“If Auckland Council gave away free compost bins to households wanting to compost at home this could save Auckland Council $585 every ten years. It’s a no-brainer. “

However, Auckland Council is proposing to lock-in all households to the collection service and there is no option to opt-out for potentially decades.

Aucklanders should be able to opt-out of the service if they decide to compost at home or support a local community garden producing local food in the neighbourhood. I don’t believe Aucklanders should be locked down by a food waste duopoly that is expensive and environmentally harmful.”

Like many Aucklanders Mr Thomas lives in an apartment and understands that not every Aucklander can compost or are willing to participate which is why he is proposing a community collection service. Across Auckland there are over 300 community gardens in local neighbourhoods and through school programmes such as Enviro Schools & Garden to Table.

“Auckland Council has existing relationships with a large network of community gardens. Identifying a number with these groups and instead of burning micro biology out of the soil we could be growing food in our community.”

Kilmarna Garden in Herne Bay was recently awarded an Auckland Council waste reduction grant to use sustainable electric bikes to collect food waste from the surrounding area to grow food. Mr Thomas believes the proposal has the ability to create local employment, have a zero emissions operation, have an anaerobic large scale composting system to serve local households, grow local food, create revenue from food sales, act as a carbon sink and be sustainable. A similar service was run on Waiheke Island which supporting food waste collection for 150 households and the community market.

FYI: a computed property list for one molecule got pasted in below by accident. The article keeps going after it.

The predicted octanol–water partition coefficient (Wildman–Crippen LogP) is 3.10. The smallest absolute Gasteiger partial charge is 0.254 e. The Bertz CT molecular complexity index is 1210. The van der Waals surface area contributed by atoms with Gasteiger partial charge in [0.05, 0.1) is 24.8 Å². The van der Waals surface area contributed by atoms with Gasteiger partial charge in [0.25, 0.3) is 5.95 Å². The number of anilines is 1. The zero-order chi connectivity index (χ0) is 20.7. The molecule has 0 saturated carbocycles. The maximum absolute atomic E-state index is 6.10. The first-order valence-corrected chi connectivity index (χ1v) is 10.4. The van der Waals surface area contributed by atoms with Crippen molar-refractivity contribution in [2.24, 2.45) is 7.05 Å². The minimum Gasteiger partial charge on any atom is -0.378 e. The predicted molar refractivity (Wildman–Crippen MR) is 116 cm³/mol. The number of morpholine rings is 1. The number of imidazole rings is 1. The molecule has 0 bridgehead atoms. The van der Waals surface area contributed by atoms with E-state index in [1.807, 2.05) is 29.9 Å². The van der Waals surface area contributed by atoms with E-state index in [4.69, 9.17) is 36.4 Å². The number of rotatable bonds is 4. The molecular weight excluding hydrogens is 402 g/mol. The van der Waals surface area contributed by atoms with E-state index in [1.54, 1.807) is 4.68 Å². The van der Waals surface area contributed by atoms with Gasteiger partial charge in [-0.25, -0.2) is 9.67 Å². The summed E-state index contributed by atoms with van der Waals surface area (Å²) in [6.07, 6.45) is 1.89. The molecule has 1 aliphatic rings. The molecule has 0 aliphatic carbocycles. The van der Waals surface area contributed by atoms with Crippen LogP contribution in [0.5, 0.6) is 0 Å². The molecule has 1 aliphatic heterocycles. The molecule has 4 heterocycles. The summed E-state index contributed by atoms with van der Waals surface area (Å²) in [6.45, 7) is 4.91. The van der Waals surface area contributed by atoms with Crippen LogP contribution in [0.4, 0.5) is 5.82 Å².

“Working in partnership with existing community garden would help to reduce food waste to landfill, reduce cost, create greater community engagement, create carbon sinks, educate our communities and deliver high-nutrition food into our community.”

Over the next 50 years major climatic changes will occur on the planet due to the increase in greenhouse gas emissions. There is a world-wide concern about food security and many communities around the world are taking action to take control of the production of soil and growing local food source. A European Union Report in 2012 called Sustainable Food in Urban Communities identified how food waste was being used to develop low-carbon and resource-efficient urban food systems in cities around the world.

“Other cities around the world are adopting food growing in urban communities. Auckland’s Communities need to also be resilient to the challenges of climate change. Decentralising the food waste model through composting at home and community gardens will create greater resilience and solutions to climate change.”

Auckland Council’s Long Term Plan is currently open for consultation.

To submit your feedback visit:  https://www.aucklandcouncil.govt.nz/have-your-say

 

Attached

Decentralising the Food Waste Model

 

Media Contact

Rob Thomas, Elected Member, Waitemata Local Board